PBDE found in breast milk

Last November, I was invited to participate and speak at a conference in Seoul about EDCs (Endocrine Disrupting Chemicals) or environmental hormones, as they are also called. In my presentation I listed what has been done in Sweden and Japan to try to tackle this serious health issue, and one of my proposals was basically: do more studies.

Now, a new study shows that South Korea indeed has a problem with one group of EDCs called PBDEs.

My hope? I think studies like this can lead to awareness-raising among people, especially mothers, who need to start asking questions about their lifestyles and the products they buy and use on a daily basis...

Chosun Ilbo: Dangerous Pollutants Found in Human Breast Milk

Researchers have found environmental hormones in the breast milk of Korean mothers who recently gave birth. Environmental hormones are chemicals and pollutants that can disrupt biological processes. This is the second case in which Korean mothers' breast milk was found to contain environmental hormones, following a case in 2000 in which dioxin was discovered.

According to the Korea Food and Drug Administration on Thursday, a three-year analysis of breast milk produced by 120 mothers 30 days after childbirth showed traces of the environmental hormone polybrominated diphenyl ether, or PBDE.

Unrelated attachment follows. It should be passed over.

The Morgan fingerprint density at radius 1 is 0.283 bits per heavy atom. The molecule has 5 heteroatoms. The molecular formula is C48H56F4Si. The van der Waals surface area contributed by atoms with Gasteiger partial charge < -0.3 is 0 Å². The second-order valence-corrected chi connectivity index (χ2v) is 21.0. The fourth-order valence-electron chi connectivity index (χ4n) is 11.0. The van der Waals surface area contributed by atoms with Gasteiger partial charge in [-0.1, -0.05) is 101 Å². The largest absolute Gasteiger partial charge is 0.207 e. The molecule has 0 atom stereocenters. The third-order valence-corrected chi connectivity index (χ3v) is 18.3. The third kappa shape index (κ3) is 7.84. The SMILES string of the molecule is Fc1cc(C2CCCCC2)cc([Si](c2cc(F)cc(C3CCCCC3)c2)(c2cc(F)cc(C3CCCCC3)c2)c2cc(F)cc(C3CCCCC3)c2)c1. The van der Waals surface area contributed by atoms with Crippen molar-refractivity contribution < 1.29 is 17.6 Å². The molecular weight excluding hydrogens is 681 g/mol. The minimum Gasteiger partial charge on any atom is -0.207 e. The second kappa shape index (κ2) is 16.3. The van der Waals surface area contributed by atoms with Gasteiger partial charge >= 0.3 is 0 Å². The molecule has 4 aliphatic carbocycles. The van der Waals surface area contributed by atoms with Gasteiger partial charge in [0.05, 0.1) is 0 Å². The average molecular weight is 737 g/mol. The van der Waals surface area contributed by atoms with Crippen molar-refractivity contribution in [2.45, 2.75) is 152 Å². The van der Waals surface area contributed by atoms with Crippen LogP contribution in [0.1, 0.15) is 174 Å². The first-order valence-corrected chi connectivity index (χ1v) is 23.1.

PBDEs are flame retardants that are used in plastics, foams, fabrics and other materials to slow the ignition and spread of fire. The material is known to disrupt the development of the brain and neurological system in infants. PBDEs are not easily dissolved in the ecosystem, and they accumulate in the fat of some animals.

Despite the evidence of pollutants in breast milk, the World Health Organization still recommends breast feeding since breast milk is far more beneficial to babies even if it is contaminated with environmental hormones.

Dr. Kang Youn-seok of LabFrontier, who conducted the study, said that PBDEs can be transferred to babies through breast milk. The concentration of PBDEs in Korean mothers is at a similar level to that found in Swedish, Japanese and Finnish mothers, Dr. Kang said.


Here in Japan, the People's Association on Countermeasure of Dioxin & Endocrine Disrupters has continued to hold seminars, including one on March 3, 2007 about children at risk, as well as sterility issues, that affect one in 10 couples in Japan. On June 11, they will publish a new booklet about the problem (in Japanese).

Comments

Pandabonium said…
I for one will be more careful of what I put in my mouth.

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